Sunday, August 12, 2012


What: After returning from a 8 day trip in Alaska, I'm so grateful to return for the crescendo of summer buzzing through the trees and meadows here in Burlington. Last night Callan and I paddled from North Beach to downtown to listen to the Lumineers play a lakefront concert. Old Crow Medicine Show headlined and we could hear them playing in the distance as we headed back home. I think the clicks from the bats, chirps from the angle-wings, croaks from the green frogs, and zzzzzzipsss from the katydids definitely upstaged them.

Ecological notes: Most of these insects are hard to spot because they're making their noises from high up in the canopy or once you get close they go silent. Occasionally I spot one of the musicians on the ground. Today while walking to the farmer's market I was lucky enough to find a pair dog-day cicadas (Tibicen sp., perhaps T. canicularis) locked together in their nuptial celebration. Lamely, I'm not sure but I think the one on the left is the female.

I took the below photo on May 11th this spring, in which you can see the smaller male copulating with the female - this is a derived behavior, as a primitive characteristic is to have the female on top. Not surprisingly, it's both intriguing and somewhat repulsive at the same time; I can't quite seem to figure out why some insects mate in this position while others like the cicada lock in a position facing away from one another - if anyone knows, please post a comment. I don't claim to be an expert on insect sex (see Dr. Tatiana's Sex Advice to All Creation for that), but from what I can gather the male has a telescoping "penis" composed of an aedaegus, a structure that extends from the abdomen - the rear third of an insect - and an endophallus, which extends further to deposit spermatophores into the female reproductive tract. Insects don't have swimming sperm, but encapsulated spermatophores and so need to be directly deposited to the site of implantation.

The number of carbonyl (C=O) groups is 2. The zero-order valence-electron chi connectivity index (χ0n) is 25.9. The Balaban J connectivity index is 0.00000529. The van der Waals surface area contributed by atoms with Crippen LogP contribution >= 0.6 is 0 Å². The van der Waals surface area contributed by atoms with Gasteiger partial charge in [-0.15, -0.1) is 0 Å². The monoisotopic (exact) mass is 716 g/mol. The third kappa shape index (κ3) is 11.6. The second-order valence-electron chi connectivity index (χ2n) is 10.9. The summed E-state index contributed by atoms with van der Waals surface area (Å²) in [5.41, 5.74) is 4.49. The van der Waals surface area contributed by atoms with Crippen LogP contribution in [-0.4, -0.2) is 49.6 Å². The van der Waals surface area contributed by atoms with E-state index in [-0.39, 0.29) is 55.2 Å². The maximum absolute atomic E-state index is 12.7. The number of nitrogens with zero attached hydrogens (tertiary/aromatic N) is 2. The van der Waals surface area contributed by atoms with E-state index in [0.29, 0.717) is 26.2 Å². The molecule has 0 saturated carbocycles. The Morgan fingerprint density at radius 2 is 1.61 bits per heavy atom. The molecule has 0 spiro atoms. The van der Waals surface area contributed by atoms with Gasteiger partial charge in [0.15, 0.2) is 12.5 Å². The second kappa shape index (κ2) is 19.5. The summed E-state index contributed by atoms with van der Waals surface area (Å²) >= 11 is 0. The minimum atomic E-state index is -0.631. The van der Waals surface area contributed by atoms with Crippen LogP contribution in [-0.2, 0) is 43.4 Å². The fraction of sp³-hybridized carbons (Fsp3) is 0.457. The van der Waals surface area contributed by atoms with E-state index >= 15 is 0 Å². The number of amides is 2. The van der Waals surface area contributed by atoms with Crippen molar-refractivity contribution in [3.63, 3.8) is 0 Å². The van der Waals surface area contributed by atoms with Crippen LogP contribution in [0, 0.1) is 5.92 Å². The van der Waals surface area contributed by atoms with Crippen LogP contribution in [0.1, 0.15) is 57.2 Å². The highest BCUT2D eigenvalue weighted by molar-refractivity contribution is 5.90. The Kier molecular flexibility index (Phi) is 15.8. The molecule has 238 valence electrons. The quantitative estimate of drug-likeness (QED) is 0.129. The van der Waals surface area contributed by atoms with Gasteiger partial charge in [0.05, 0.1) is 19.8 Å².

Aptly named, the dog-day cicadas are among the later insects to start making their buzzy wing-flapping noises. The related periodic cicada (Magicicada sp.) has a life cycle that results in outbreaks over large geographic areas every 13 or 17 years, depending on species. Both numbers are prime numbers and probably prevent repeated overlap with any would-be predators that might be on 2,3, 4, or 5 year population cycles (a predator with boom populations every 5 years would only over lap with the periodic cicadas every 85 years). Dog-day cicadas appear every year (and are therefore also known as annual cicadas). Not coincidentally, annual cicadas are predated upon by cicada killer wasps, while periodic cicadas are not known to be predated upon by any wasps. To hear a sampling of Tibicen cicadas check out Insect Singers

Where: My backyard and all over Burlington. The image was taken on Latham Ct in the middle of the road and I found a couple of dead ones nearby.

Etymology notes: Dog days refers to when Sirius, the Dog Star is overhead in the sky, which occurs during late summer.

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